|M.Sc Student||Bresler Jacob|
|Subject||Investigation of ABS-Paraffin based 3-D Printed Hybrid|
|Department||Department of Aerospace Engineering||Supervisor||Professor Benveniste Natan|
Hybrid rocket systems possess significant performance and safety benefits over both solid and liquid propellant systems. Despite these advantages, widespread implementation has not yet been achieved due to the low regression rates exhibited by classical fuels such as HTPB, PMMA, Polyethylene, etc. For over 20 years, it has been known that n-paraffin based fuels could overcome these regression issues, allowing also for significantly reduced manufacturing costs. Unfortunately, paraffin-based fuels have not seen extended use because of their poor mechanical properties. The use of a combination of a strong polymeric skeleton, like honeycomb or similar, with paraffin could significantly improve the mechanical properties while maintaining the high regression rate of paraffin.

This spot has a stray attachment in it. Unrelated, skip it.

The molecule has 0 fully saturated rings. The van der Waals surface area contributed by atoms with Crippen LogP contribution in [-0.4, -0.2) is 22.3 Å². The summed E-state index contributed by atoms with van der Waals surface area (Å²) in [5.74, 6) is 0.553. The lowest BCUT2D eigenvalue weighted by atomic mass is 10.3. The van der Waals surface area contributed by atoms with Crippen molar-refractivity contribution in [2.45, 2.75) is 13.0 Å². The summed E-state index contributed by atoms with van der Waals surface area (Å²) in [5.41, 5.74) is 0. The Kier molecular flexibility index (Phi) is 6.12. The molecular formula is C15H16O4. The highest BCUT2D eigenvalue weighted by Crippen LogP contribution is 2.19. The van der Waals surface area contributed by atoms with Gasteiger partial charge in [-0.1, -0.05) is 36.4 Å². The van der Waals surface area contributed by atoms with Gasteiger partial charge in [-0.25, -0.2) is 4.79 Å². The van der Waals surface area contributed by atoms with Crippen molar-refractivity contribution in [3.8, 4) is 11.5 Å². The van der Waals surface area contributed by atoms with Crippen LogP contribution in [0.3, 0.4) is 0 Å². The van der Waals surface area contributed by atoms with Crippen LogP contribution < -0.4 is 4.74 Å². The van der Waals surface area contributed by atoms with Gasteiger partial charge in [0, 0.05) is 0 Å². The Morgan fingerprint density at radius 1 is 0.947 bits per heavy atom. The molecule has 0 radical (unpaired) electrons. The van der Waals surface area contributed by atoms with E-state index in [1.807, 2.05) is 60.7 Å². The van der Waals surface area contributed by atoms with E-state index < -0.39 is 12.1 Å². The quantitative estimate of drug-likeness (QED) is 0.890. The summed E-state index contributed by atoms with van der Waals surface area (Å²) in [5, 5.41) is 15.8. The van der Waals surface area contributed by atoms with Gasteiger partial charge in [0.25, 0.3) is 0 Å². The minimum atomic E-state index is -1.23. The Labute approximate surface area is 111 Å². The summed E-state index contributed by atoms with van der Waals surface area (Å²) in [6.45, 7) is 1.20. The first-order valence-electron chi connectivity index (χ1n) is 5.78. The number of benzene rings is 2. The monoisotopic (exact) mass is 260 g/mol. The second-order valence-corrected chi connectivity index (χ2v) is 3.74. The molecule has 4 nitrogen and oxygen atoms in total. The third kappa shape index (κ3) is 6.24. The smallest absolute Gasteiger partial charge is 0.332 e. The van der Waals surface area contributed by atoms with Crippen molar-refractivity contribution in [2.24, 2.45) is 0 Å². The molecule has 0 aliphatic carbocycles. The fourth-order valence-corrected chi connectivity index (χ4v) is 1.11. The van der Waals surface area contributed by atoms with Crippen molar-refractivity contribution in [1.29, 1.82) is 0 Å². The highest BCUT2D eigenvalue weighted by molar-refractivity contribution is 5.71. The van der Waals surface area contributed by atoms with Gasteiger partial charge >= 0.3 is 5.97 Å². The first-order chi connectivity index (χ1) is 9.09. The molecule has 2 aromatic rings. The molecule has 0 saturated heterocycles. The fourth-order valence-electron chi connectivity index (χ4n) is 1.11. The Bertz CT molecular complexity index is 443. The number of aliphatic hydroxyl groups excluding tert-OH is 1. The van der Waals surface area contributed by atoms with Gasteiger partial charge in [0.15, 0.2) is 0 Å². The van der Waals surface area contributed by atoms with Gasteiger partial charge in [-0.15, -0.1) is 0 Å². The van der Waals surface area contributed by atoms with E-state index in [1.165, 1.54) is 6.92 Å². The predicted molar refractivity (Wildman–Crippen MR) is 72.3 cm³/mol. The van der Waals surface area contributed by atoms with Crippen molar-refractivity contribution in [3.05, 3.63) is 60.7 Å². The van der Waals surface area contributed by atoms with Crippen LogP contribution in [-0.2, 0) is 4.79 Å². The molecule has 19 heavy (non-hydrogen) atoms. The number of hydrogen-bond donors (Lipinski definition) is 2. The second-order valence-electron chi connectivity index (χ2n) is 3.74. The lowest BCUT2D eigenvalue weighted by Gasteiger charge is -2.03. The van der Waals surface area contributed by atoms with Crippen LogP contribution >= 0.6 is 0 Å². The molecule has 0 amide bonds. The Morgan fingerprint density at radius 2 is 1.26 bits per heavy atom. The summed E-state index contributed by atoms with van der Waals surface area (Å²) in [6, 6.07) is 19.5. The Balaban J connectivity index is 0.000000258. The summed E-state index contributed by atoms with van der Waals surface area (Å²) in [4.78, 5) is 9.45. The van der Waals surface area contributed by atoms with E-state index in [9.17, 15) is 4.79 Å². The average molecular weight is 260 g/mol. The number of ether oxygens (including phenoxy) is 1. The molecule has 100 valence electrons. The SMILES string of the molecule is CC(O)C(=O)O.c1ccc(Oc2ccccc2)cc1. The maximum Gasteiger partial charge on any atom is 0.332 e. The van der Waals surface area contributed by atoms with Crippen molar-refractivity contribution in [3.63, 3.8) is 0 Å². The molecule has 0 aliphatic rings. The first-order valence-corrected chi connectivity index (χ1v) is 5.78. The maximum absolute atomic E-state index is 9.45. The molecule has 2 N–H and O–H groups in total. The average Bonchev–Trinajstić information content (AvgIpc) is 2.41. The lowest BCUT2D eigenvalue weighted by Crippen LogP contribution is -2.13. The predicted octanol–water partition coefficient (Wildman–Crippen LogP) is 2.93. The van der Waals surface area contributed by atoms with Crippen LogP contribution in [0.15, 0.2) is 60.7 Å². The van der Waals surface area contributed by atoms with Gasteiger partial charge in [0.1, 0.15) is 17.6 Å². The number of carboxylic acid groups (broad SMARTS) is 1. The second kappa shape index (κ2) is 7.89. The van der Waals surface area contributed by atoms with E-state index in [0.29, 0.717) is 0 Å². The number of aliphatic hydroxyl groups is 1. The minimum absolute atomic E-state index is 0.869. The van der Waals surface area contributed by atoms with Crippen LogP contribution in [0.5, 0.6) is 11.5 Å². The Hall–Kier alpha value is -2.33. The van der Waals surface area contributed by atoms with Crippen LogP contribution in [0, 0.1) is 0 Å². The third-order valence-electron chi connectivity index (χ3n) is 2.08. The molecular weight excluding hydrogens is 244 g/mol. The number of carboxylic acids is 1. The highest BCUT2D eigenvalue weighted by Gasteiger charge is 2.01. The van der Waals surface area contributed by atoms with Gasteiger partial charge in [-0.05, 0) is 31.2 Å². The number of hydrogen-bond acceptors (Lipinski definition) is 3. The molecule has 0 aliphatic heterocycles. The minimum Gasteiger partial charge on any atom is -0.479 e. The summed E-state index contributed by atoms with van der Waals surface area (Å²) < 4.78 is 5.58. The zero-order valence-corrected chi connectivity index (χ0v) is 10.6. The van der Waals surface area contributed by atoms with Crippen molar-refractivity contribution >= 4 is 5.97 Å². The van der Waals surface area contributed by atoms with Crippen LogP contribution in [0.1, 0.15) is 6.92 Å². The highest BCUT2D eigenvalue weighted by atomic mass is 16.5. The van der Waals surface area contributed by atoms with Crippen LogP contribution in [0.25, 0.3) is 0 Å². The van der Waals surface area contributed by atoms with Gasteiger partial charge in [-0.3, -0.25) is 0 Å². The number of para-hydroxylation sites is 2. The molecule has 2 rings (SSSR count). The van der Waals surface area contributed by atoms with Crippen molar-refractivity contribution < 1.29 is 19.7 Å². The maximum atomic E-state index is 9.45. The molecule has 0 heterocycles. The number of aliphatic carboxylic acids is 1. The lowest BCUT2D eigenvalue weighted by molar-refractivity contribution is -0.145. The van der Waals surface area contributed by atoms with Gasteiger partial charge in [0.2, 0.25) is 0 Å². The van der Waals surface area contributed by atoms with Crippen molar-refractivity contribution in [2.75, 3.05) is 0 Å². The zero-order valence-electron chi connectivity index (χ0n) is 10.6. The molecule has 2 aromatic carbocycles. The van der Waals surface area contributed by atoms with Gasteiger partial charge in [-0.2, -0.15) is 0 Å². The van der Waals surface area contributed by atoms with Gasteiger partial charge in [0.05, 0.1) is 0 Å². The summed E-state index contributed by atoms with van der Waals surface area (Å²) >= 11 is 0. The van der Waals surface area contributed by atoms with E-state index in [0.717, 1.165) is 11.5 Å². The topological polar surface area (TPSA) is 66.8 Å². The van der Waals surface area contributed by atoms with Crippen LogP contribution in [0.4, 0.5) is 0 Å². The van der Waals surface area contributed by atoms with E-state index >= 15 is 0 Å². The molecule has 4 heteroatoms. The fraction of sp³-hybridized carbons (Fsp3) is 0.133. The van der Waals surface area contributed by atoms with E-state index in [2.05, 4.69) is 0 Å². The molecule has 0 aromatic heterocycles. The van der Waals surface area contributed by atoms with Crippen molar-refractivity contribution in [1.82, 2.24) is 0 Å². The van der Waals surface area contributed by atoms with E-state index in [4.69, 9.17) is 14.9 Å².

The work presented in this thesis is an investigation of the combustion properties of paraffin grains with embedded structures composed of acrylonitrile butadiene styrene (ABS), manufactured using a Fused Deposition Modeling 3D printer. The process used for manufacturing these structures does not add any hazards to the overall manufacturing and at no point would specialized equipment or facilities be required. The goal of this research was to investigate the effect of the skeleton on the regression rate of the grain and the combustion efficiency.
Testing was conducted on the hybrid test stand at the Fine Rocket Propulsion Center using gaseous oxygen as oxidizer. The addition of the skeleton like structure to the fuel grain was found to increase the regression rate of the paraffin from approximately 1 mm/s for the baseline tests to 1.4-1.6 mm/s for the grains containing embedded structures. This increased regression rate was accompanied by significant improvements in both the mixing and combustion efficiencies of the paraffin combustion process, which would allow for smaller post combustion chambers to be used in a full scale system.
No research similar to this has been reported in the literature. Additionally, these were the first experiments conducted at the Technion that utilize additive manufacturing to improve the performance of paraffin wax.